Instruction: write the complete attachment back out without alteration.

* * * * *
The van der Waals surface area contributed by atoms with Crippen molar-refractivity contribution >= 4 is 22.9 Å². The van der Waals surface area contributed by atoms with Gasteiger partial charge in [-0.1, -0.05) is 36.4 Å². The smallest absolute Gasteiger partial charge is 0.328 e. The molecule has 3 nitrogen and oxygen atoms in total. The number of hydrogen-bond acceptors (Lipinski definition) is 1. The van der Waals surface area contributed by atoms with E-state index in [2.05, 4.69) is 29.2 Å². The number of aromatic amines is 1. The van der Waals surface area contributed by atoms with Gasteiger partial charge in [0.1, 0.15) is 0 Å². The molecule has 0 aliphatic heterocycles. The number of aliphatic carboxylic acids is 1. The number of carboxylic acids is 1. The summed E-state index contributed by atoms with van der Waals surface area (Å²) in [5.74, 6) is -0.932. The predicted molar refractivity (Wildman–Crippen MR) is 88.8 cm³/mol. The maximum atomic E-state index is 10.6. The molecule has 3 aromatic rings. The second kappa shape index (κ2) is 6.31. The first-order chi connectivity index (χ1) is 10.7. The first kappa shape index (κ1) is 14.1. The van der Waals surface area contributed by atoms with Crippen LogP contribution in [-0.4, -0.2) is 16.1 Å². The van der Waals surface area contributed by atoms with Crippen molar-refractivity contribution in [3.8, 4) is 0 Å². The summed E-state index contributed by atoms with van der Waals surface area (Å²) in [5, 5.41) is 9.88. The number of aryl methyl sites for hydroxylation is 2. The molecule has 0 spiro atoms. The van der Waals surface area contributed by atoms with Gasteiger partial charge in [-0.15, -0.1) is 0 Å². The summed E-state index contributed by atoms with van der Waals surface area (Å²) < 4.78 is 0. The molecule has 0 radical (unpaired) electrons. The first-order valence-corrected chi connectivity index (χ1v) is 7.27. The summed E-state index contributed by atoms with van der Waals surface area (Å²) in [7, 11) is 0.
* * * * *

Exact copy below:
The van der Waals surface area contributed by atoms with Crippen molar-refractivity contribution >= 4 is 22.9 Å². The van der Waals surface area contributed by atoms with Gasteiger partial charge in [-0.1, -0.05) is 36.4 Å². The smallest absolute Gasteiger partial charge is 0.328 e. The molecule has 3 nitrogen and oxygen atoms in total. The number of hydrogen-bond acceptors (Lipinski definition) is 1. The van der Waals surface area contributed by atoms with E-state index in [2.05, 4.69) is 29.2 Å². The number of aromatic amines is 1. The van der Waals surface area contributed by atoms with Gasteiger partial charge in [0.1, 0.15) is 0 Å². The molecule has 0 aliphatic heterocycles. The number of aliphatic carboxylic acids is 1. The number of carboxylic acids is 1. The summed E-state index contributed by atoms with van der Waals surface area (Å²) in [5.74, 6) is -0.932. The predicted molar refractivity (Wildman–Crippen MR) is 88.8 cm³/mol. The maximum atomic E-state index is 10.6. The molecule has 3 aromatic rings. The second kappa shape index (κ2) is 6.31. The first-order chi connectivity index (χ1) is 10.7. The first kappa shape index (κ1) is 14.1. The van der Waals surface area contributed by atoms with Crippen LogP contribution in [-0.4, -0.2) is 16.1 Å². The van der Waals surface area contributed by atoms with Crippen molar-refractivity contribution in [3.8, 4) is 0 Å². The summed E-state index contributed by atoms with van der Waals surface area (Å²) in [5, 5.41) is 9.88. The number of aryl methyl sites for hydroxylation is 2. The molecule has 0 spiro atoms. The van der Waals surface area contributed by atoms with Gasteiger partial charge in [-0.15, -0.1) is 0 Å². The summed E-state index contributed by atoms with van der Waals surface area (Å²) < 4.78 is 0. The molecule has 0 radical (unpaired) electrons. The first-order valence-corrected chi connectivity index (χ1v) is 7.27. The summed E-state index contributed by atoms with van der Waals surface area (Å²) in [7, 11) is 0.